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Artificial Intelligence. Knowledge Representation Problem. Knowledge bases. Knowledge base = set of sentences in a formal language. Stages of Knowledge Use. Acquisition structure of facts integration of old & new knowledge Retrieval (recall) roles of linking and chunking

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Artificial intelligence

Artificial Intelligence

Knowledge Representation Problem


Knowledge bases
Knowledge bases

  • Knowledge base = set of sentences in a formal language


Stages of knowledge use
Stages of Knowledge Use

  • Acquisition

    • structure of facts

    • integration of old & new knowledge

  • Retrieval (recall)

    • roles of linking and chunking

    • means of improving recall efficiency


Representation
Representation

  • Set of syntactic and semantic conventions which make it possible to describe things

  • Syntax

    • specific symbols allowed and rules allowed

  • Semantics

    • how meaning is associated with symbol arrangements allowed by syntax


Knowledge representation schemas
Knowledge Representation Schemas

  • Logic based representation – first order predicate logic, Prolog

  • Procedural representation – rules, production system

  • Network representation – semantic networks, conceptual graphs

  • Structural representation – scripts, frames, objects


Conceptual graphs
Conceptual Graphs

  • each concept has got its type and an instance

    general concept – a concept with a wildcard instance

    specific concept – a concept with a concrete instance

  • there exsists a hierarchy of types subtype:

  • concept w is specialisation of concept v iftype(v)>type(w) or instance(w)::type(v)

colour

dog:*X

brown

colour

dog:Emma

brown

animal

dog

cat


Types of knowledge
Types of Knowledge

  • Objects

    • both physical & concepts

  • Events

    • usually involve time

    • maybe cause & effect relationships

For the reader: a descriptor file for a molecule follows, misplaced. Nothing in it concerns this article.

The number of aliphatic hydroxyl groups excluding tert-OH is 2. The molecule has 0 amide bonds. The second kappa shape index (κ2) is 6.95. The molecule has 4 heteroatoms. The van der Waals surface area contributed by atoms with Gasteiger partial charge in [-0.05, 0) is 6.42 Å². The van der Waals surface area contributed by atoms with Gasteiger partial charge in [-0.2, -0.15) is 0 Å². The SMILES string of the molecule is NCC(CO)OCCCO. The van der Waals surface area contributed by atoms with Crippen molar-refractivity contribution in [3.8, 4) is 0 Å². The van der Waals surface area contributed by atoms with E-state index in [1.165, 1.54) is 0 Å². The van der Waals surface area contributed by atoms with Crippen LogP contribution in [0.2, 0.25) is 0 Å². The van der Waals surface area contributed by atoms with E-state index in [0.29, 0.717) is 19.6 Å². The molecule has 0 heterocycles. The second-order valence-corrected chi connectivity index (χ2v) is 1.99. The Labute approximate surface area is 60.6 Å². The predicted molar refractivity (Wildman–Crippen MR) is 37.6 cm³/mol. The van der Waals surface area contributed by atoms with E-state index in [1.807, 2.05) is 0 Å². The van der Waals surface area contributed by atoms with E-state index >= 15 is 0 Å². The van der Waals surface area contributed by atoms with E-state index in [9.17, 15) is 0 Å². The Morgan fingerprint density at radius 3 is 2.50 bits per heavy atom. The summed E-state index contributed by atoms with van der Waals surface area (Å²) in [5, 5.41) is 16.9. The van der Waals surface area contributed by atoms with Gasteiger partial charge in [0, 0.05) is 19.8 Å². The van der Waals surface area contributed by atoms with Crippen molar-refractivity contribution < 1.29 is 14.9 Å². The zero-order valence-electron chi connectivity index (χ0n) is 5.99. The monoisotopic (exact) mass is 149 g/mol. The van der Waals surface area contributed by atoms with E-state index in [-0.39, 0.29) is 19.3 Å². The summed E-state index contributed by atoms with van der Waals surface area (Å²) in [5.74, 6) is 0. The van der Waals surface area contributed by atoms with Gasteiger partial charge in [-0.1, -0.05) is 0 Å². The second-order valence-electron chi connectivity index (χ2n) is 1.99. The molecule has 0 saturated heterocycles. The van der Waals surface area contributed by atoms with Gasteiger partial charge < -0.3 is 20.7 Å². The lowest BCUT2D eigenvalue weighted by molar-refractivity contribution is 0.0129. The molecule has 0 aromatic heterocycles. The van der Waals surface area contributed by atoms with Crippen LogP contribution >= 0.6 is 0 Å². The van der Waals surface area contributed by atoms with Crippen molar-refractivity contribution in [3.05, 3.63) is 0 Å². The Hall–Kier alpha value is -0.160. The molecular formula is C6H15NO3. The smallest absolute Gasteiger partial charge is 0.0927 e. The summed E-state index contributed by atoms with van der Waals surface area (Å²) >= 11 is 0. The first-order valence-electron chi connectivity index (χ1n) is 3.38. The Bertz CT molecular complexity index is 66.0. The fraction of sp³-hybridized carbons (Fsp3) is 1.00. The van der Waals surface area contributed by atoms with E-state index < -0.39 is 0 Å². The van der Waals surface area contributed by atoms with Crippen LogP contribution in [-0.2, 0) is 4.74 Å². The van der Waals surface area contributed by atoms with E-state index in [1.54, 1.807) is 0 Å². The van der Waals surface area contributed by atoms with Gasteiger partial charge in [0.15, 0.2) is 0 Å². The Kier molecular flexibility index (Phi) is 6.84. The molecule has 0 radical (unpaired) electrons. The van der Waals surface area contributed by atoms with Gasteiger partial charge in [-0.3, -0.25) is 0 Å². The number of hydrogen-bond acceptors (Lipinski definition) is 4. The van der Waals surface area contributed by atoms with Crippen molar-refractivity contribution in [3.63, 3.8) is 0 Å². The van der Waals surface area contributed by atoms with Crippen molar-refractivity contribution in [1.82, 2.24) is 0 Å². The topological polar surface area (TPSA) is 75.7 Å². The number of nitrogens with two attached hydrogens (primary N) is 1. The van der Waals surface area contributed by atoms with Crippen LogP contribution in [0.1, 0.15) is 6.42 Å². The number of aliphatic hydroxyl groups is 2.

• Performance

    • how to do things

  • META Knowledge

    • knowledge about how to use knowledge



Basic connectives and truth tables

statements (propositions): declarative sentences that are

either true or false--but not both.

Eg. Ahmed Hassan wrote Gone with the Wind.

2+3=5.

not statements:

What a beautiful morning!

Get up and do your exercises.


Fundamentals of Logic

"The number x is an integer."

is not a statement because its truth value cannot be determined until a numerical value is assigned for x.


Propositional logic
Propositional logic

  • Logical constants: true, false

  • Propositional symbols: P, Q, S, ... (atomic sentences)

  • Sentences are combined by connectives:

    ...and [conjunction]

    ...or [disjunction]

    ...implies [implication / conditional]

    ..is equivalent [biconditional]

    ...not [negation]

  • Literal: atomic sentence or negated atomic sentence


Truth Tables

p q

0 0 0 0 0 1 1

0 1 0 1 1 1 0

1 0 0 1 1 0 0

1 1 1 1 0 1 1


Examples of pl sentences
Examples of PL sentences

  • P means “It is hot.”

  • Q means “It is humid.”

  • R means “It is raining.”

  • (P  Q)  R

    “If it is hot and humid, then it is raining”

  • Q  P

    “If it is humid, then it is hot”

  • A better way:

    Hot = “It is hot”

    Humid = “It is humid”

    Raining = “It is raining”


Example

s: Aya goes out for a walk.

t: The moon is out.

u: It is snowing.

: If the moon is out and it is not snowing, then

Aya goes out for a walk.

If it is snowing and the moon is not out, then Aya

will not go out for a walk.


Logical Equivalence

p

q

0

0

1

1

0

1

0

1

1

1

0

0

1

1

0

1

1

1

0

1


Logical equivalence
Logical equivalence

  • Two sentences are logically equivalent} iff true in same models: α ≡ ß iff α╞ βand β╞ α


Tables of logical equivalences

Identity laws

Like adding 0

Domination laws

Like multiplying by 0

Idempotent laws

Delete redundancies

Double negation

“I don’t like you, not”

Commutativity

Like “x+y = y+x”

Associativity

Like “(x+y)+z = y+(x+z)”

Distributivity

Like “(x+y)z = xz+yz”

De Morgan

Tables of Logical Equivalences


Tables of logical equivalences1

Excluded middle

Negating creates opposite

Definition of implication in terms of Not and Or